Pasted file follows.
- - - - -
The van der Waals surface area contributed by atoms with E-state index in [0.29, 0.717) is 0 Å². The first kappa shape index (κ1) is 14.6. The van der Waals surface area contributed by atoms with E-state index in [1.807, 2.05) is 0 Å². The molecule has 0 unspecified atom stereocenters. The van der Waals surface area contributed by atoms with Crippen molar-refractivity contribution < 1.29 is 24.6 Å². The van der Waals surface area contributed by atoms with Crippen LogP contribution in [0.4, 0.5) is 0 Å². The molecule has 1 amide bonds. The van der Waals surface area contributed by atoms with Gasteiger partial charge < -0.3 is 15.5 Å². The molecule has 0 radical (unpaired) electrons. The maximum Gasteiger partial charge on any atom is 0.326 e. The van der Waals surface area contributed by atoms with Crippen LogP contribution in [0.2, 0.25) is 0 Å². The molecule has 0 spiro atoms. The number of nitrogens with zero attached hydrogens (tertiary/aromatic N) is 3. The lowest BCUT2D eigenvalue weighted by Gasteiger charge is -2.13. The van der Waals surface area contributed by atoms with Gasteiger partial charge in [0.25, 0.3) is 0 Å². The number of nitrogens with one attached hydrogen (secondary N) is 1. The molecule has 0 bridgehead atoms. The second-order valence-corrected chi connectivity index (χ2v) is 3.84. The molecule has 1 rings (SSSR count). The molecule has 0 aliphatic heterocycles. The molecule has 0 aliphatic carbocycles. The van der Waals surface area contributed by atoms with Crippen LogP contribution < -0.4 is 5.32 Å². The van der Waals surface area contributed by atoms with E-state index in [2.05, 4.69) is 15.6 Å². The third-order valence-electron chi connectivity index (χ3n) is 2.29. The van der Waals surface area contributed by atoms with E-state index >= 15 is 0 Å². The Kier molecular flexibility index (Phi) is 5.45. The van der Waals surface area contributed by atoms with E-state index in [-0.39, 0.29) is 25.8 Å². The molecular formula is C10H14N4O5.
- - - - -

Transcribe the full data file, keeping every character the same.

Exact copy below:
The van der Waals surface area contributed by atoms with E-state index in [0.29, 0.717) is 0 Å². The first kappa shape index (κ1) is 14.6. The van der Waals surface area contributed by atoms with E-state index in [1.807, 2.05) is 0 Å². The molecule has 0 unspecified atom stereocenters. The van der Waals surface area contributed by atoms with Crippen molar-refractivity contribution < 1.29 is 24.6 Å². The van der Waals surface area contributed by atoms with Crippen LogP contribution in [0.4, 0.5) is 0 Å². The molecule has 1 amide bonds. The van der Waals surface area contributed by atoms with Gasteiger partial charge < -0.3 is 15.5 Å². The molecule has 0 radical (unpaired) electrons. The maximum Gasteiger partial charge on any atom is 0.326 e. The van der Waals surface area contributed by atoms with Crippen LogP contribution in [0.2, 0.25) is 0 Å². The molecule has 0 spiro atoms. The number of nitrogens with zero attached hydrogens (tertiary/aromatic N) is 3. The lowest BCUT2D eigenvalue weighted by Gasteiger charge is -2.13. The van der Waals surface area contributed by atoms with Gasteiger partial charge in [0.25, 0.3) is 0 Å². The number of nitrogens with one attached hydrogen (secondary N) is 1. The molecule has 0 bridgehead atoms. The second-order valence-corrected chi connectivity index (χ2v) is 3.84. The molecule has 1 rings (SSSR count). The molecule has 0 aliphatic heterocycles. The molecule has 0 aliphatic carbocycles. The van der Waals surface area contributed by atoms with Crippen LogP contribution < -0.4 is 5.32 Å². The van der Waals surface area contributed by atoms with E-state index in [2.05, 4.69) is 15.6 Å². The third-order valence-electron chi connectivity index (χ3n) is 2.29. The van der Waals surface area contributed by atoms with E-state index >= 15 is 0 Å². The Kier molecular flexibility index (Phi) is 5.45. The van der Waals surface area contributed by atoms with E-state index in [-0.39, 0.29) is 25.8 Å². The molecular formula is C10H14N4O5.